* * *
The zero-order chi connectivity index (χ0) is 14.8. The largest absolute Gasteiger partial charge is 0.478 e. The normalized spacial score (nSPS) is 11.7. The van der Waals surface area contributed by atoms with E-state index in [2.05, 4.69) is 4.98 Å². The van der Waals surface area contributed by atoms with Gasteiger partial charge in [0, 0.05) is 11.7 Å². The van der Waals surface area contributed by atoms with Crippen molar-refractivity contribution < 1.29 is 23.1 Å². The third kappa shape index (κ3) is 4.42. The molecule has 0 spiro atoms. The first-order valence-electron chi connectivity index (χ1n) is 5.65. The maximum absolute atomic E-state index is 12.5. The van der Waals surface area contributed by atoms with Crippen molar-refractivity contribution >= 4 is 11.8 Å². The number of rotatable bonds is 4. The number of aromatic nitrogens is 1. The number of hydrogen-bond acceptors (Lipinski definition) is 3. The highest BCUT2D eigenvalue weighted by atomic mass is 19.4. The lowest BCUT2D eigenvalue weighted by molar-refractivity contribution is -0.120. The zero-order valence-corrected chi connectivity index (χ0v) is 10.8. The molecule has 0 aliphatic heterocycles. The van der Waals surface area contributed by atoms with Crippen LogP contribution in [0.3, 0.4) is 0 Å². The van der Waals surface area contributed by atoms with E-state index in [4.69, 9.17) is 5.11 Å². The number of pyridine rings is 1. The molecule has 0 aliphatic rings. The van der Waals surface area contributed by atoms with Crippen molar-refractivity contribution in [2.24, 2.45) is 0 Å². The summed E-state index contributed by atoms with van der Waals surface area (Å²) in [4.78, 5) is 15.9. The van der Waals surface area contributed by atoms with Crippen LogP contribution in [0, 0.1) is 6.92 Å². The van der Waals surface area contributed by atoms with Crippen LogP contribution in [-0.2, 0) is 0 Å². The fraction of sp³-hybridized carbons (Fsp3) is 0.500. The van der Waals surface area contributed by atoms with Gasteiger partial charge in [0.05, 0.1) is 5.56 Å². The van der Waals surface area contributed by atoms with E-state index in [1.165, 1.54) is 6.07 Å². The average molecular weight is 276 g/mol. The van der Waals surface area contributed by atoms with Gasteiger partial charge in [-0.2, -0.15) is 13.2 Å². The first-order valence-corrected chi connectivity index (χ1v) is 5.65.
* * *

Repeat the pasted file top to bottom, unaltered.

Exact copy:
The zero-order chi connectivity index (χ0) is 14.8. The largest absolute Gasteiger partial charge is 0.478 e. The normalized spacial score (nSPS) is 11.7. The van der Waals surface area contributed by atoms with E-state index in [2.05, 4.69) is 4.98 Å². The van der Waals surface area contributed by atoms with Gasteiger partial charge in [0, 0.05) is 11.7 Å². The van der Waals surface area contributed by atoms with Crippen molar-refractivity contribution < 1.29 is 23.1 Å². The third kappa shape index (κ3) is 4.42. The molecule has 0 spiro atoms. The first-order valence-electron chi connectivity index (χ1n) is 5.65. The maximum absolute atomic E-state index is 12.5. The van der Waals surface area contributed by atoms with Crippen molar-refractivity contribution >= 4 is 11.8 Å². The number of rotatable bonds is 4. The number of aromatic nitrogens is 1. The number of hydrogen-bond acceptors (Lipinski definition) is 3. The highest BCUT2D eigenvalue weighted by atomic mass is 19.4. The lowest BCUT2D eigenvalue weighted by molar-refractivity contribution is -0.120. The zero-order valence-corrected chi connectivity index (χ0v) is 10.8. The molecule has 0 aliphatic heterocycles. The van der Waals surface area contributed by atoms with Crippen LogP contribution in [0.3, 0.4) is 0 Å². The van der Waals surface area contributed by atoms with E-state index in [4.69, 9.17) is 5.11 Å². The number of pyridine rings is 1. The molecule has 0 aliphatic rings. The van der Waals surface area contributed by atoms with Crippen molar-refractivity contribution in [2.24, 2.45) is 0 Å². The summed E-state index contributed by atoms with van der Waals surface area (Å²) in [4.78, 5) is 15.9. The van der Waals surface area contributed by atoms with Crippen LogP contribution in [0, 0.1) is 6.92 Å². The van der Waals surface area contributed by atoms with Crippen LogP contribution in [-0.2, 0) is 0 Å². The fraction of sp³-hybridized carbons (Fsp3) is 0.500. The van der Waals surface area contributed by atoms with Gasteiger partial charge in [0.05, 0.1) is 5.56 Å². The van der Waals surface area contributed by atoms with E-state index in [1.165, 1.54) is 6.07 Å². The average molecular weight is 276 g/mol. The van der Waals surface area contributed by atoms with Gasteiger partial charge in [-0.2, -0.15) is 13.2 Å². The first-order valence-corrected chi connectivity index (χ1v) is 5.65.